The details of the Government’s National Energy Guarantee are sketchy, to say the least, but the one thing that is clear is that the time to invest in behind the meter solar generation is now.
Under the new plan, there are two years left before subsidies on renewable energy sources will be scrapped, which means that prices for installations will increase as from 2020. The government’s reasoning is that the market would be able to “stand on its own two feet” by 2020 and to “ensure a level playing field”.
Commentators and experts have said that having some form of policy is better than having no policy at all, but experts also said that the NEG is shoddy and lacking in details of how it is going to work.
It must be pointed out that Chief Government Scientist Alan Finkel took a painstaking year to carry out his review, but the Energy Security Board only had its first meeting four weeks ago and its brief was to focus on supply.
Some experts say that the NEG will effectively put a price on carbon and make it impossible for Australia to meet its Paris Climate Accord obligations. Others have gone further in saying that the country is replacing the Clean Energy Target with a Dirty Energy Target that favours coal operators and the energy oligarchy.
Experts have also said that they could not understand the workings of how businesses and households will save $115 per year from 2020-2030. Some have calculated that the best case scenario is a saving of $25 per year, not accounting for inflation and also not accounting for what prices will be in the future.
The government has also not yet stated what it is going to do to alleviate the financial pain that businesses and households will experience for the next two years until the policy kicks in.
Just before the PM announced the NEG, a study by Energy Synapse, commissioned by the community lobby group Solar Citizens, highlighted broad benefits of the more than 6GW of behind the meter solar installed on more than 1.7 million household and business rooftops.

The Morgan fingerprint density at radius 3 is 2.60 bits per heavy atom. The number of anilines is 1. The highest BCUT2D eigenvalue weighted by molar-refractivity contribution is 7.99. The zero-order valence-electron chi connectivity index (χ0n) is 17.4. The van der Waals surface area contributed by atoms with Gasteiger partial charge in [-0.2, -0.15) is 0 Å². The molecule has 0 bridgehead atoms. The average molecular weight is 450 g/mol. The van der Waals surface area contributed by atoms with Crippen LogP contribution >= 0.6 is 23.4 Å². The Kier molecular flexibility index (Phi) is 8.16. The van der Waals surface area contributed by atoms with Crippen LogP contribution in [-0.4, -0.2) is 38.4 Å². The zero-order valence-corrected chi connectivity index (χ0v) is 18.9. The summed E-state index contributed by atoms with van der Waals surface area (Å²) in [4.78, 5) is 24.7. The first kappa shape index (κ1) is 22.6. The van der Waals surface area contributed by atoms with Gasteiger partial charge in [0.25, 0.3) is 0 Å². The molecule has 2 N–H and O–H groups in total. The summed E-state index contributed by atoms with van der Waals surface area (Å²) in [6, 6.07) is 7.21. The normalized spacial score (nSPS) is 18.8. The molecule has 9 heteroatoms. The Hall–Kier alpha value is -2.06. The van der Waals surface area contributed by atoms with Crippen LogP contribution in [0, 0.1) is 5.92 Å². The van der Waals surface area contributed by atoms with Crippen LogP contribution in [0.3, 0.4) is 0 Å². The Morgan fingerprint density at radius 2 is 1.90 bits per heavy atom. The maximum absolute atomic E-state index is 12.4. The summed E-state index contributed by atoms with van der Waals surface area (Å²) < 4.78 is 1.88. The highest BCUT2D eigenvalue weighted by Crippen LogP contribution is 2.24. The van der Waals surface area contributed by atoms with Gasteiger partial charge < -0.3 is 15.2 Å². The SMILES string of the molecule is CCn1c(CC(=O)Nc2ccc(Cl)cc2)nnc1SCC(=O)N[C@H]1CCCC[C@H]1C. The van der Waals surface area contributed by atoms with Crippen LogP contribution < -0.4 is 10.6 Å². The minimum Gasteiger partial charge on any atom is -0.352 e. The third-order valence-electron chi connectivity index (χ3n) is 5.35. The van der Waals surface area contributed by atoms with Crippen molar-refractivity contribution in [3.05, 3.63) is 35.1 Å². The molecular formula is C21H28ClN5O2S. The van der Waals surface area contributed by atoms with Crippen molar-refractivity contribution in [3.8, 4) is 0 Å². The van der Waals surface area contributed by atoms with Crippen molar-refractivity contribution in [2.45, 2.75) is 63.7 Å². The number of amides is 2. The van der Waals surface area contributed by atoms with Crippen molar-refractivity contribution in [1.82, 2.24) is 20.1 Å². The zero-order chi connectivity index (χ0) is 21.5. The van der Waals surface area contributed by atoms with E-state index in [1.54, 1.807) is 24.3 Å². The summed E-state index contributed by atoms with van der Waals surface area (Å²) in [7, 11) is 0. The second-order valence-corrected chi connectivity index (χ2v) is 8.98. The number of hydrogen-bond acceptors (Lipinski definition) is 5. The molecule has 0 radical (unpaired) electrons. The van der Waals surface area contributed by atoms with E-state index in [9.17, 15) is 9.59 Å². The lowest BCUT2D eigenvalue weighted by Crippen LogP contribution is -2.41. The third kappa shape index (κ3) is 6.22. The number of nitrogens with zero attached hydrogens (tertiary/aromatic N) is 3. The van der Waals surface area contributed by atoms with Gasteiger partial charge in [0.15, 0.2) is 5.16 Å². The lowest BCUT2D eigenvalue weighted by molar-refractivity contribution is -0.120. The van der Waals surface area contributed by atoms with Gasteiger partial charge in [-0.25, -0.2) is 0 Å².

Behind the meter solar in NSW saved between $2.3 and $3.3 bn in one year
The study notes that in NSW alone the savings from rooftop solar – by reducing demand at crucial times and challenging the dominance of the big generators in the wholesale market – were between $2.3 billion and $3.3 billion in the 12 months to April, 2017.
Even though behind the meter solar only provides 2 percent of total generation, the study found it clipped prices by $29-44/MWh – up to 50 percent higher than the actual price.
Major generators have long complained about how behind the meter rooftop solar is “clipping their margins”, and networks have also underscored the other major finding of the Energy Synapse study by pointing out that rooftop solar is narrowing and lowering the periods of peak demand.
Behind the meter solar will be affected by National Energy Guarantee
The impact of the NEG on the renewables sector is hard to predict, but it is not looking very positive. Modelling for the government suggests that the share of renewables in total generation will be 28-36 percent by 2030 – and the level of wind and solar 18-24 percent.
This compares to a level of 42 percent suggested by Finkel in the CET, Labor’s 50 percent target, and the 70 percent deemed necessary if Australia wants to meet the international 2°C global warming target.
This new modelling represents only a modest increase in renewables, and possibly a virtual stop. While it will clearly impact on behind the meter solar, it could likely bring new large-scale development of wind and solar to a halt.
Experts puzzled by NEG workings
The projected 2030 level of renewables has many in the industry puzzled. Clean Energy Council chief executive Kane Thornton said that with the NEG, the share of renewables in the National Electricity Market will increase from about 13 percent to 23 percent under the Renewable Energy Market by 2020.
But there is still a lot of confusion and some analysts believe that the rooftop solar may have not been factored into the report’s workings. Dylan McConnell, an energy analyst at Melbourne University’s Australian-German Climate & Energy College, said the Energy Security Board (ESB) modelling must be excluding rooftop solar photovoltaics.
According to the Australian Energy Markets Operator, rooftop solar will rise from 6.3 terrawatt-hours this year to 8.9 TW-hours by 2020 and then more than double to 19.9 TW-hours by 2030.
If it is included, “‘intermittent’ renewables will make up the 18-24 percent well before 2030 – and will actually make the lower end of their range – 18 percent by 2019,” Mr McConnell was quoted in the media.
“In order to stay below 24 percent, you would literally have to prevent people installing rooftop solar – even if you assume no new large-scale renewable projects were developed post-RET, post 2020,” he said.